Silent Hill 3, as a game, is subtle and almost spiritual in its methodology. The movie update isn’t either of those things; it’s another hectic, loud tell-all action horror movie in the usual vein of these things and suggests absolutely nothing had been taken from the success of the previous film. Nothing was understood about the imagery from the games – the tattered, bloodied fairground was a representation of a childhood violated, some even argued of the maturing of the female form (I am far too grown up to make a period joke at this point). It’s telling that for all its desire to ape the game, it somehow lacks the emotional and psychological resonance of the game itself. This is just a stupid movie. It’s not trying to make a point, it has no ulterior motive to it. It’s just there for the money, a cynical and cyclical pillaging of one of the finest games in the Silent Hill series.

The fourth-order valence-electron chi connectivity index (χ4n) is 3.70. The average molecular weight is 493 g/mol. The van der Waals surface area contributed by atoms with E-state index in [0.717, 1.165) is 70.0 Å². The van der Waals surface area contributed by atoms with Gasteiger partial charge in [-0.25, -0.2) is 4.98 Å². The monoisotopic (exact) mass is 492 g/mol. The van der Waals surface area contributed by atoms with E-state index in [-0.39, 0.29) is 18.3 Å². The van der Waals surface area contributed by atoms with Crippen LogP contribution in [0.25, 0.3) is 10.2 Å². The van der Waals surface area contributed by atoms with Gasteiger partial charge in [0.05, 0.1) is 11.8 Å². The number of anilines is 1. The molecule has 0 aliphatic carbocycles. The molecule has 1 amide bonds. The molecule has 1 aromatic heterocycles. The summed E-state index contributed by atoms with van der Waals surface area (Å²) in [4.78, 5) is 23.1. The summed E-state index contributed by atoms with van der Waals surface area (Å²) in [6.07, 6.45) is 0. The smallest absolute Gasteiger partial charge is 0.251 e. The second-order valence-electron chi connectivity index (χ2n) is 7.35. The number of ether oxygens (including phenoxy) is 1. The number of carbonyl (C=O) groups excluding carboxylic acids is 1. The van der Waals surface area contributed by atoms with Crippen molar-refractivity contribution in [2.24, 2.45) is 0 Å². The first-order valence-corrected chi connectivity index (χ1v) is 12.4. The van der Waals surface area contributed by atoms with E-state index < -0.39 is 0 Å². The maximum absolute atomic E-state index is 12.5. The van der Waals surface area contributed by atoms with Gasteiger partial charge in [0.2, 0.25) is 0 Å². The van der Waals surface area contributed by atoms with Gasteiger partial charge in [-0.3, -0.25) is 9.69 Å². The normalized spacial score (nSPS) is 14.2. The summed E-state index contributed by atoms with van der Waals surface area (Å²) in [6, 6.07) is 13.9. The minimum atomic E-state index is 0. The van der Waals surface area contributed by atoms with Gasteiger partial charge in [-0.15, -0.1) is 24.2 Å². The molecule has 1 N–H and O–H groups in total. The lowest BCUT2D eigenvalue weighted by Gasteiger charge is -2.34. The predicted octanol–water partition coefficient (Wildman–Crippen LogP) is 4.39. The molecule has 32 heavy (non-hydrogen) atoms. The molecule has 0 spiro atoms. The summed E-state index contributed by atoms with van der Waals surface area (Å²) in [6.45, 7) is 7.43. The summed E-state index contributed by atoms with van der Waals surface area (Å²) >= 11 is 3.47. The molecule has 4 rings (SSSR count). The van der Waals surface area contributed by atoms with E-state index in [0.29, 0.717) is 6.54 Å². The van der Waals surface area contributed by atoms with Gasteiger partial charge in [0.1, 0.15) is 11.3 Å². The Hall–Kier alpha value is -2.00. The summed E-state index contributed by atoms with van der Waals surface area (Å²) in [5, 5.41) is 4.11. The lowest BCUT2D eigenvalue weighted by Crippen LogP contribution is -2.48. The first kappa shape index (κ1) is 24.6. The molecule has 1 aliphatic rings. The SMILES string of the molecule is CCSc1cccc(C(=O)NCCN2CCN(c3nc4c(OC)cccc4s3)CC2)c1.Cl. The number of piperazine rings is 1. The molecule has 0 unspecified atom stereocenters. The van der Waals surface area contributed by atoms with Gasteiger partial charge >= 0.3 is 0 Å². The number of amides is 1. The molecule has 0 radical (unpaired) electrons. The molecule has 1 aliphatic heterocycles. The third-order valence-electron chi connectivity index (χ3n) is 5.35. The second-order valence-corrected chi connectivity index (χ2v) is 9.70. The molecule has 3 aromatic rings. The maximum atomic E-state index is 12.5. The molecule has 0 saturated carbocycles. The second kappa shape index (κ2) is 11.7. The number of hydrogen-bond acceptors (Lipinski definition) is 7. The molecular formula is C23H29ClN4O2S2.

And in spite of an allegedly bigger budget than the previous Silent Hill movie, which was sweeping and subtle and captivating in the scale and depth of its cinematography, Revelations 3D looks cheaper and cheesier than the original. Perhaps this is the lack of understanding and/or subtlety, or the overuse of elements from the games which have no purpose within its context. Silent Hill is a reflection of the character. It always reflects the character. It’s a demon town that echoes the darkness of the individual heart. Failing to understand that simple concept has led to an almost criminal assault on what Silent Hill is, does and should be. These people clearly didn’t play the games, they got someone else to play them and tell them the story and then took bits and pieces and put them together. It isn’t Silent Hill. It’s a patchwork abomination and it doesn’t work, because the concept is more intelligent than the corporate violation of intellectual property.